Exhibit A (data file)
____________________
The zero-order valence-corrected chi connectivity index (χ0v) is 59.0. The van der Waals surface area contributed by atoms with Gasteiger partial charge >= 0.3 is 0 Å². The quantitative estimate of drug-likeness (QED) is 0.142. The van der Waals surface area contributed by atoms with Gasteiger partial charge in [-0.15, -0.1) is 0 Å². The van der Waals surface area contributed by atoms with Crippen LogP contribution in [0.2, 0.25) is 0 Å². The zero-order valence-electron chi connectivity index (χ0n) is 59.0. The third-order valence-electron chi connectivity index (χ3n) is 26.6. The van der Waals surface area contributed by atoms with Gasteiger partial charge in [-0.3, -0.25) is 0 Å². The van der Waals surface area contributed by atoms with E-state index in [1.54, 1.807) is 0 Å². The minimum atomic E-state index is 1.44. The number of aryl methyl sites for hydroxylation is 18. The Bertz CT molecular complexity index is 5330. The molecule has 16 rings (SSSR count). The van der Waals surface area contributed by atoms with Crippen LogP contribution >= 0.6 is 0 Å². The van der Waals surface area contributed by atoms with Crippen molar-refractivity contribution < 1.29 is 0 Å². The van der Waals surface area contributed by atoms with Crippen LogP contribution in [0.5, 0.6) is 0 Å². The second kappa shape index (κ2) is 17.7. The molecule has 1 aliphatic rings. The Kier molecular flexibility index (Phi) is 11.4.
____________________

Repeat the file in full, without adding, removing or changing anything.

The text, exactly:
The zero-order valence-corrected chi connectivity index (χ0v) is 59.0. The van der Waals surface area contributed by atoms with Gasteiger partial charge >= 0.3 is 0 Å². The quantitative estimate of drug-likeness (QED) is 0.142. The van der Waals surface area contributed by atoms with Gasteiger partial charge in [-0.15, -0.1) is 0 Å². The van der Waals surface area contributed by atoms with Crippen LogP contribution in [0.2, 0.25) is 0 Å². The zero-order valence-electron chi connectivity index (χ0n) is 59.0. The third-order valence-electron chi connectivity index (χ3n) is 26.6. The van der Waals surface area contributed by atoms with Gasteiger partial charge in [-0.3, -0.25) is 0 Å². The van der Waals surface area contributed by atoms with E-state index in [1.54, 1.807) is 0 Å². The minimum atomic E-state index is 1.44. The number of aryl methyl sites for hydroxylation is 18. The Bertz CT molecular complexity index is 5330. The molecule has 16 rings (SSSR count). The van der Waals surface area contributed by atoms with Crippen LogP contribution >= 0.6 is 0 Å². The van der Waals surface area contributed by atoms with Crippen molar-refractivity contribution < 1.29 is 0 Å². The van der Waals surface area contributed by atoms with Crippen LogP contribution in [0.5, 0.6) is 0 Å². The second kappa shape index (κ2) is 17.7. The molecule has 1 aliphatic rings. The Kier molecular flexibility index (Phi) is 11.4.